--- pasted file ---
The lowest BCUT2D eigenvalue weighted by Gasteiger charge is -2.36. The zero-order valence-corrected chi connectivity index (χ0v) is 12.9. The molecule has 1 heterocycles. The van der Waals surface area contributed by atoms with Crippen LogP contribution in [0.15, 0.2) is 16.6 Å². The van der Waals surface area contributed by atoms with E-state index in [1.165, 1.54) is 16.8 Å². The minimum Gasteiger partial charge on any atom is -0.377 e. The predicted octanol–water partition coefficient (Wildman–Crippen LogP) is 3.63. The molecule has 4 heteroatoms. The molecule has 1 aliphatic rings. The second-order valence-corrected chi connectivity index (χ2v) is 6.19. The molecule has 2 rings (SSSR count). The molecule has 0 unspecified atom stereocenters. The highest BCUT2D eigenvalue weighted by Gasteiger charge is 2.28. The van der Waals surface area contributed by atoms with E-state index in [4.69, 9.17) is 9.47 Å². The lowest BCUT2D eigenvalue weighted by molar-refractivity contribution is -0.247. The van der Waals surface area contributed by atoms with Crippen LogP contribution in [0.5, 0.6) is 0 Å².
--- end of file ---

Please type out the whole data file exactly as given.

The lowest BCUT2D eigenvalue weighted by Gasteiger charge is -2.36. The zero-order valence-corrected chi connectivity index (χ0v) is 12.9. The molecule has 1 heterocycles. The van der Waals surface area contributed by atoms with Crippen LogP contribution in [0.15, 0.2) is 16.6 Å². The van der Waals surface area contributed by atoms with E-state index in [1.165, 1.54) is 16.8 Å². The minimum Gasteiger partial charge on any atom is -0.377 e. The predicted octanol–water partition coefficient (Wildman–Crippen LogP) is 3.63. The molecule has 4 heteroatoms. The molecule has 1 aliphatic rings. The second-order valence-corrected chi connectivity index (χ2v) is 6.19. The molecule has 2 rings (SSSR count). The molecule has 0 unspecified atom stereocenters. The highest BCUT2D eigenvalue weighted by Gasteiger charge is 2.28. The van der Waals surface area contributed by atoms with E-state index in [4.69, 9.17) is 9.47 Å². The lowest BCUT2D eigenvalue weighted by molar-refractivity contribution is -0.247. The van der Waals surface area contributed by atoms with Crippen LogP contribution in [0.5, 0.6) is 0 Å².